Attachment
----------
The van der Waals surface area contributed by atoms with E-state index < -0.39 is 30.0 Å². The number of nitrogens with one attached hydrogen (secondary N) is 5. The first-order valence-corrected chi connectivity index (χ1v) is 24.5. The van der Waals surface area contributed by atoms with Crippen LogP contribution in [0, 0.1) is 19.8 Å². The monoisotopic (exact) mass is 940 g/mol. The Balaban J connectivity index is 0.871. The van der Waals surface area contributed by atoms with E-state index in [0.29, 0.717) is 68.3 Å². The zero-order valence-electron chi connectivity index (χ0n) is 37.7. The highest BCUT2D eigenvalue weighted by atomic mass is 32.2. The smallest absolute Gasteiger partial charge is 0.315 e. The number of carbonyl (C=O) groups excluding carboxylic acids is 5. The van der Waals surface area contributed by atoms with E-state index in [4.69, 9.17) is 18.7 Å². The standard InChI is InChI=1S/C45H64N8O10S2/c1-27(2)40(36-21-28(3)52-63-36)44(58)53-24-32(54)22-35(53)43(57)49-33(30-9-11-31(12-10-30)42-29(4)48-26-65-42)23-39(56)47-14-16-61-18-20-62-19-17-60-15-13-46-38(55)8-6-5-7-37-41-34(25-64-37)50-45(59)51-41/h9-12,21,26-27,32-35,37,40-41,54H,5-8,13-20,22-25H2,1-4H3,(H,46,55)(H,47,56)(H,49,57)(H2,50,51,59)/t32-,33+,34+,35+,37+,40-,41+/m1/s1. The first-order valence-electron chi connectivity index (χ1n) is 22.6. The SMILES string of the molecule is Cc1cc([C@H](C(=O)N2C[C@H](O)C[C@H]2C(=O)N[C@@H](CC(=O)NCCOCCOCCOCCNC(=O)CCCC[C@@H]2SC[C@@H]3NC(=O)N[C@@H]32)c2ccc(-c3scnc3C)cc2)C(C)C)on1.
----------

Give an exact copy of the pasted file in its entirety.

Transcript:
The van der Waals surface area contributed by atoms with E-state index < -0.39 is 30.0 Å². The number of nitrogens with one attached hydrogen (secondary N) is 5. The first-order valence-corrected chi connectivity index (χ1v) is 24.5. The van der Waals surface area contributed by atoms with Crippen LogP contribution in [0, 0.1) is 19.8 Å². The monoisotopic (exact) mass is 940 g/mol. The Balaban J connectivity index is 0.871. The van der Waals surface area contributed by atoms with E-state index in [0.29, 0.717) is 68.3 Å². The zero-order valence-electron chi connectivity index (χ0n) is 37.7. The highest BCUT2D eigenvalue weighted by atomic mass is 32.2. The smallest absolute Gasteiger partial charge is 0.315 e. The number of carbonyl (C=O) groups excluding carboxylic acids is 5. The van der Waals surface area contributed by atoms with E-state index in [4.69, 9.17) is 18.7 Å². The standard InChI is InChI=1S/C45H64N8O10S2/c1-27(2)40(36-21-28(3)52-63-36)44(58)53-24-32(54)22-35(53)43(57)49-33(30-9-11-31(12-10-30)42-29(4)48-26-65-42)23-39(56)47-14-16-61-18-20-62-19-17-60-15-13-46-38(55)8-6-5-7-37-41-34(25-64-37)50-45(59)51-41/h9-12,21,26-27,32-35,37,40-41,54H,5-8,13-20,22-25H2,1-4H3,(H,46,55)(H,47,56)(H,49,57)(H2,50,51,59)/t32-,33+,34+,35+,37+,40-,41+/m1/s1. The first-order valence-electron chi connectivity index (χ1n) is 22.6. The SMILES string of the molecule is Cc1cc([C@H](C(=O)N2C[C@H](O)C[C@H]2C(=O)N[C@@H](CC(=O)NCCOCCOCCOCCNC(=O)CCCC[C@@H]2SC[C@@H]3NC(=O)N[C@@H]32)c2ccc(-c3scnc3C)cc2)C(C)C)on1.